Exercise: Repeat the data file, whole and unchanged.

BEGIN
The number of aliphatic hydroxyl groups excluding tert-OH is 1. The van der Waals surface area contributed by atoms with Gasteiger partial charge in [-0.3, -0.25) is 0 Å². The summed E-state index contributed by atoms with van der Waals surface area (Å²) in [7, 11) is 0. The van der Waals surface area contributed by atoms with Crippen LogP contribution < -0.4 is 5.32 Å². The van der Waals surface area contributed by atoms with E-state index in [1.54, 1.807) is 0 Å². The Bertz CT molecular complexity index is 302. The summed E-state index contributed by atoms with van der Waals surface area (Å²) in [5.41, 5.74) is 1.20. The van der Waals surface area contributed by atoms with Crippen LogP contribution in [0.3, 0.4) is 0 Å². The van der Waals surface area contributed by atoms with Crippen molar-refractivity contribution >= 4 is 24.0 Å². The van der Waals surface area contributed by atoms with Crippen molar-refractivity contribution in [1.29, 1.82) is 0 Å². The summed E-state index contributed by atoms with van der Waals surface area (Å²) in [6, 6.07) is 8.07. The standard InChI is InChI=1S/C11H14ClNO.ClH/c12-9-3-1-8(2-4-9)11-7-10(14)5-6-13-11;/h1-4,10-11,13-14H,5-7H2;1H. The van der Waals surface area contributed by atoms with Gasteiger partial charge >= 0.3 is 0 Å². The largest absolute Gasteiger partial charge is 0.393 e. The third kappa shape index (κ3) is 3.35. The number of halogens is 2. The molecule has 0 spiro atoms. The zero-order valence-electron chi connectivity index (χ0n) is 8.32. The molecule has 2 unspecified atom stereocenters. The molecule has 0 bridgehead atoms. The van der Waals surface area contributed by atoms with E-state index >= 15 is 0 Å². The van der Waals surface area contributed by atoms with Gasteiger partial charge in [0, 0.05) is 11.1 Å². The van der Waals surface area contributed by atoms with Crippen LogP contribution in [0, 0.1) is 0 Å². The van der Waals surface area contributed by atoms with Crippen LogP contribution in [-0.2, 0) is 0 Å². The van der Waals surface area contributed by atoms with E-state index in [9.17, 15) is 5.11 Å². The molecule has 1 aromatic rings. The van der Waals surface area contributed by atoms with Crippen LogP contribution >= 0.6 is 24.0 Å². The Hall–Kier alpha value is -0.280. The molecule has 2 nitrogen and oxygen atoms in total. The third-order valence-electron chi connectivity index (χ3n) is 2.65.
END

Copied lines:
The number of aliphatic hydroxyl groups excluding tert-OH is 1. The van der Waals surface area contributed by atoms with Gasteiger partial charge in [-0.3, -0.25) is 0 Å². The summed E-state index contributed by atoms with van der Waals surface area (Å²) in [7, 11) is 0. The van der Waals surface area contributed by atoms with Crippen LogP contribution < -0.4 is 5.32 Å². The van der Waals surface area contributed by atoms with E-state index in [1.54, 1.807) is 0 Å². The Bertz CT molecular complexity index is 302. The summed E-state index contributed by atoms with van der Waals surface area (Å²) in [5.41, 5.74) is 1.20. The van der Waals surface area contributed by atoms with Crippen LogP contribution in [0.3, 0.4) is 0 Å². The van der Waals surface area contributed by atoms with Crippen molar-refractivity contribution >= 4 is 24.0 Å². The van der Waals surface area contributed by atoms with Crippen molar-refractivity contribution in [1.29, 1.82) is 0 Å². The summed E-state index contributed by atoms with van der Waals surface area (Å²) in [6, 6.07) is 8.07. The standard InChI is InChI=1S/C11H14ClNO.ClH/c12-9-3-1-8(2-4-9)11-7-10(14)5-6-13-11;/h1-4,10-11,13-14H,5-7H2;1H. The van der Waals surface area contributed by atoms with Gasteiger partial charge >= 0.3 is 0 Å². The largest absolute Gasteiger partial charge is 0.393 e. The third kappa shape index (κ3) is 3.35. The number of halogens is 2. The molecule has 0 spiro atoms. The zero-order valence-electron chi connectivity index (χ0n) is 8.32. The molecule has 2 unspecified atom stereocenters. The molecule has 0 bridgehead atoms. The van der Waals surface area contributed by atoms with E-state index >= 15 is 0 Å². The van der Waals surface area contributed by atoms with Gasteiger partial charge in [0, 0.05) is 11.1 Å². The van der Waals surface area contributed by atoms with Crippen LogP contribution in [0, 0.1) is 0 Å². The van der Waals surface area contributed by atoms with Crippen LogP contribution in [-0.2, 0) is 0 Å². The van der Waals surface area contributed by atoms with E-state index in [9.17, 15) is 5.11 Å². The molecule has 1 aromatic rings. The van der Waals surface area contributed by atoms with Crippen LogP contribution >= 0.6 is 24.0 Å². The Hall–Kier alpha value is -0.280. The molecule has 2 nitrogen and oxygen atoms in total. The third-order valence-electron chi connectivity index (χ3n) is 2.65.